This guest post was written by Brooke Rockefeller and was first posted on her blog, Love Defies.
All women have been there, that emotional battle of trying to become what our culture wants you to be: the perfect size.
I had weight loss pills shoved in my drawers, shakes under my bed, and a constantly anxious voice in my head. Writing this now, I am absolutely horrified of the person I once was.
As a culture, we act like it is so shocking for women to become “sick” because of their obsession with physical appearance, but we have done it to ourselves. We are constantly swimming amongst a toxic environment of “look like this”, but “not like that.”
At the age of 15, I begun my descent into the toxic pool of an obsession with my appearance and it was a very long journey until I found my way out. I was consumed with filling the role of being the popular guy’s girlfriend. But instead, anxiety was eating me from the inside out.
From this time forward I was angry and unhappy. I took it out on my family and found myself trying to constantly fill this role of being “perfect.” Looking back, it all seems to be this complicated mess of growing up that led me down the path I followed, but it kind of goes like this:
All I have ever known is what it is like to be compared to others; I was born that way. I am blessed with a twin sister. Through thick and thin she will always be my best friend, but it isn’t easy to have grown up constantly chasing one another’s shadows. Every kid experiences that, whether they’re a twin or not.
From this frustration and confusion with self-identity, I was diagnosed with anxiety and OCD at the age of 16. I still hate those labels of having a disease. They always show up in big bold red letters on the top of every single one of my hospital records. Now I just remind myself that normal is boring anyways. In the midst of my diagnosis I developed an eating disorder. It was the only thing I could control.
Sleep was almost completely out of the question for me at the time, as my mind was constantly running. So, I let my body do the same. I would wake up every morning before high school to visit the gym, constantly counting calories burned to “earn my food for the day.” I’m not talking anything outside of usual meals. I literally wanted to burn enough calories to eat just barely enough to get by. Trying to plan my next diet item to buy was my obsession and it didn’t stop.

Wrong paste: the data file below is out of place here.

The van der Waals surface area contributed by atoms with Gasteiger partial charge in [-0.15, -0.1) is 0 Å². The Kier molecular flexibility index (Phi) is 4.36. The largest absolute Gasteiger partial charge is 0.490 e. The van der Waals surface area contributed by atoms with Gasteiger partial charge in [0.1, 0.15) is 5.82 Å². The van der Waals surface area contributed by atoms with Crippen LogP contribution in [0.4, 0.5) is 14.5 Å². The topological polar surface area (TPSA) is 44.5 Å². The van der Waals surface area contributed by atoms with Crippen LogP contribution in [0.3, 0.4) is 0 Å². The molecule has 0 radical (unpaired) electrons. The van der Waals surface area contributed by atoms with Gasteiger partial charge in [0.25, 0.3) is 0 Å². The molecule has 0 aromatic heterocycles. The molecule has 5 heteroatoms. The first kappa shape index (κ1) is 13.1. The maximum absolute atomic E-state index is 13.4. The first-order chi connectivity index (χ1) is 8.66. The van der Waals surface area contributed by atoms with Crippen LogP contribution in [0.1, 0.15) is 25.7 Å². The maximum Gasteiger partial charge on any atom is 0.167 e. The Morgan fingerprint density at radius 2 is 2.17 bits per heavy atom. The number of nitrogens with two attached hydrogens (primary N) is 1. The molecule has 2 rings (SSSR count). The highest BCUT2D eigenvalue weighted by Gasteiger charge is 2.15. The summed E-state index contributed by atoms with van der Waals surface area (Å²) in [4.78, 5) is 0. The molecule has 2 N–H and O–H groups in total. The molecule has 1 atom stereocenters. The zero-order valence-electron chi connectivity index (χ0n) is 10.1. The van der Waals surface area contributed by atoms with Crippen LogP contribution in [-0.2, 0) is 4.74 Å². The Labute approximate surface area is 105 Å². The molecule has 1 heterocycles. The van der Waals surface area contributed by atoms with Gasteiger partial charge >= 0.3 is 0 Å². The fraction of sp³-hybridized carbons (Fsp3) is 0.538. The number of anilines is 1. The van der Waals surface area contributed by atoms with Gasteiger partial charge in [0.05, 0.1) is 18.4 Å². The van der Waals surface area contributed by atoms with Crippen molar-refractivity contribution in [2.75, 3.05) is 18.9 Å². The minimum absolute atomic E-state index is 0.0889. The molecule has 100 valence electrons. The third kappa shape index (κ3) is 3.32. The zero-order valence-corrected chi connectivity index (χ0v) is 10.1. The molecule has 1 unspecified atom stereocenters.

I went back and forth until the age of 20. Everyone just learned to call me that girl who is always at the gym, but it was still a control thing for me. I wanted to be perfect, but instead, I found myself perfectly miserable. There was something in me screaming to be let out but I was too concerned about my appearance.
Over the last two years, I can happily say I am no where near the person I once was and this all came from a 45-pound barbell.
I was first introduced to Olympic weightlifting through an athletics class for women in high school. I loved it. Moving weight around was so empowering, but I wasn’t so sure about the whole muscular stature thing back in the day.
While I can’t stamp a perfect time and date, I can tell you that what I have found has truly changed my perspective not only on myself, but life. Somewhere in the midst of my sophomore year of college when I was first introduced to CrossFit I found myself. No, I am not going to go on some rant about how CrossFit is the ultimate solution, but for me putting my hands on a barbell was.
I have learned how eating clean makes me feel good. Screw any concern with how much I am eating, I am all about fueling my body to perform. Well isn’t that a much different thought process, but getting stronger is empowering. Learning new movements is humbling and takes patience; they teach you dedication. Celebrating the dedication to these movements when you finally succeed is uplifting. Being apart of a group of people who believe you can do anything is like having a second family. And what I love most is the little girl who hated herself is gone.
Sure, I’m not perfect. But I am strong. My body is capable of moving things, supporting me, and letting me be healthy. A muscular stature for a woman isn’t manly; it’s the sign of dedication to becoming a better version of myself. A version of myself that no longer cares about what size I am or finding clothes that fit. I am a far better person dressed in the happiness I have found and I am so grateful to share it with others. So if you ever wonder where all my enthusiasm comes from, you have a barbell to thank for that one.
Brooke Rockefeller is a 22-year-old who is in love with love; but every form of love in this life. She believes in making mistakes and taking risks. She is an all or nothing kind of person. She has a passion for fitness, an obsession with coffee, and a taste for wine. She wants to see and experience the world.
Follow Brooke on Instagram @brookierock